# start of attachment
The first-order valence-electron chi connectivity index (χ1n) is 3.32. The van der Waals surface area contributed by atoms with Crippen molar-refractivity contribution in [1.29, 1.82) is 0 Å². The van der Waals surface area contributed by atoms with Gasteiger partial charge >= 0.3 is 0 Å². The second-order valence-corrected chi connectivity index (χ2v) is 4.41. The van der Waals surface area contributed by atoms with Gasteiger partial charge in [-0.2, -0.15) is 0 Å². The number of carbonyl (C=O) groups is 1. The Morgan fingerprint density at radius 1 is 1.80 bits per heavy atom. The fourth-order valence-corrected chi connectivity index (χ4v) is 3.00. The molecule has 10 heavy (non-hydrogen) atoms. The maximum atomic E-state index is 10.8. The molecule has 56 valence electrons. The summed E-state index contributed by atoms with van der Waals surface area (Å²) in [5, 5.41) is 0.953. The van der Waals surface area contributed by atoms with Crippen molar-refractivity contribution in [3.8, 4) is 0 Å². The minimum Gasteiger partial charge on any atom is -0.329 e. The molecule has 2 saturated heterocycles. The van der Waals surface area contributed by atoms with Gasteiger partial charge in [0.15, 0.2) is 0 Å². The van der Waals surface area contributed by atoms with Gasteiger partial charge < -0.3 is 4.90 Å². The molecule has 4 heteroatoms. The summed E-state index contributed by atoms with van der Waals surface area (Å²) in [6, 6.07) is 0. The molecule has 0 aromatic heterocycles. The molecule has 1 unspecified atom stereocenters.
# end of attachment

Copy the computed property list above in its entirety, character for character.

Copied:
The first-order valence-electron chi connectivity index (χ1n) is 3.32. The van der Waals surface area contributed by atoms with Crippen molar-refractivity contribution in [1.29, 1.82) is 0 Å². The van der Waals surface area contributed by atoms with Gasteiger partial charge >= 0.3 is 0 Å². The second-order valence-corrected chi connectivity index (χ2v) is 4.41. The van der Waals surface area contributed by atoms with Gasteiger partial charge in [-0.2, -0.15) is 0 Å². The number of carbonyl (C=O) groups is 1. The Morgan fingerprint density at radius 1 is 1.80 bits per heavy atom. The fourth-order valence-corrected chi connectivity index (χ4v) is 3.00. The molecule has 10 heavy (non-hydrogen) atoms. The maximum atomic E-state index is 10.8. The molecule has 56 valence electrons. The summed E-state index contributed by atoms with van der Waals surface area (Å²) in [5, 5.41) is 0.953. The van der Waals surface area contributed by atoms with Crippen molar-refractivity contribution in [3.8, 4) is 0 Å². The minimum Gasteiger partial charge on any atom is -0.329 e. The molecule has 2 saturated heterocycles. The van der Waals surface area contributed by atoms with Gasteiger partial charge in [0.15, 0.2) is 0 Å². The van der Waals surface area contributed by atoms with Gasteiger partial charge < -0.3 is 4.90 Å². The molecule has 4 heteroatoms. The summed E-state index contributed by atoms with van der Waals surface area (Å²) in [6, 6.07) is 0. The molecule has 0 aromatic heterocycles. The molecule has 1 unspecified atom stereocenters.